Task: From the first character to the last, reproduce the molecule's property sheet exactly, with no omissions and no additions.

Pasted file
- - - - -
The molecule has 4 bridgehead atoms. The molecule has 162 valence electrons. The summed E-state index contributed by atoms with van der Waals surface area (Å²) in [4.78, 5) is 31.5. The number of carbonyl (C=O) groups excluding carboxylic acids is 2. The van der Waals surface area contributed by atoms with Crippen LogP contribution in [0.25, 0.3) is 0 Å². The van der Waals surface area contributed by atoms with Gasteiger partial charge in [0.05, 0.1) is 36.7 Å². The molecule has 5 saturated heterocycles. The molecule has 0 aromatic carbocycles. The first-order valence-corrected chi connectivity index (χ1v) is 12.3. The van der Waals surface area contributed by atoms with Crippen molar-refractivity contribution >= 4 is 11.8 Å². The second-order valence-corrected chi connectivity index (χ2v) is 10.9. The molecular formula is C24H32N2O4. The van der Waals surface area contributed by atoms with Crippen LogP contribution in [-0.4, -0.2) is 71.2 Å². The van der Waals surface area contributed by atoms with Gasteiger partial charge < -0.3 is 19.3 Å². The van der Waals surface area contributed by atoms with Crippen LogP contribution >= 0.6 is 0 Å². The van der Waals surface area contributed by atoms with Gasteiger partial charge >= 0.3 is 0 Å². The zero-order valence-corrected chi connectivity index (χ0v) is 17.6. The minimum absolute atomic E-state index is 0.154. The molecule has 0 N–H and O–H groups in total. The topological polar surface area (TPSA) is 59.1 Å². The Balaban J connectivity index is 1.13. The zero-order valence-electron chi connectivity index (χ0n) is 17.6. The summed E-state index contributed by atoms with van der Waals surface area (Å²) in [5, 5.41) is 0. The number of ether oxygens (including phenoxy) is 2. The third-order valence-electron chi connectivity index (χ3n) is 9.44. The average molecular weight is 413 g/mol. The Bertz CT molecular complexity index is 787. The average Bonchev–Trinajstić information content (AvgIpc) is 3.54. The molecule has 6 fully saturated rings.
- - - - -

The molecule has 4 bridgehead atoms. The molecule has 162 valence electrons. The summed E-state index contributed by atoms with van der Waals surface area (Å²) in [4.78, 5) is 31.5. The number of carbonyl (C=O) groups excluding carboxylic acids is 2. The van der Waals surface area contributed by atoms with Crippen LogP contribution in [0.25, 0.3) is 0 Å². The van der Waals surface area contributed by atoms with Gasteiger partial charge in [0.05, 0.1) is 36.7 Å². The molecule has 5 saturated heterocycles. The molecule has 0 aromatic carbocycles. The first-order valence-corrected chi connectivity index (χ1v) is 12.3. The van der Waals surface area contributed by atoms with Crippen molar-refractivity contribution >= 4 is 11.8 Å². The second-order valence-corrected chi connectivity index (χ2v) is 10.9. The molecular formula is C24H32N2O4. The van der Waals surface area contributed by atoms with Crippen LogP contribution in [-0.4, -0.2) is 71.2 Å². The van der Waals surface area contributed by atoms with Gasteiger partial charge < -0.3 is 19.3 Å². The van der Waals surface area contributed by atoms with Crippen LogP contribution >= 0.6 is 0 Å². The van der Waals surface area contributed by atoms with Gasteiger partial charge >= 0.3 is 0 Å². The zero-order valence-corrected chi connectivity index (χ0v) is 17.6. The minimum absolute atomic E-state index is 0.154. The molecule has 0 N–H and O–H groups in total. The topological polar surface area (TPSA) is 59.1 Å². The Balaban J connectivity index is 1.13. The zero-order valence-electron chi connectivity index (χ0n) is 17.6. The summed E-state index contributed by atoms with van der Waals surface area (Å²) in [5, 5.41) is 0. The number of ether oxygens (including phenoxy) is 2. The third-order valence-electron chi connectivity index (χ3n) is 9.44. The average molecular weight is 413 g/mol. The Bertz CT molecular complexity index is 787. The average Bonchev–Trinajstić information content (AvgIpc) is 3.54. The molecule has 6 fully saturated rings.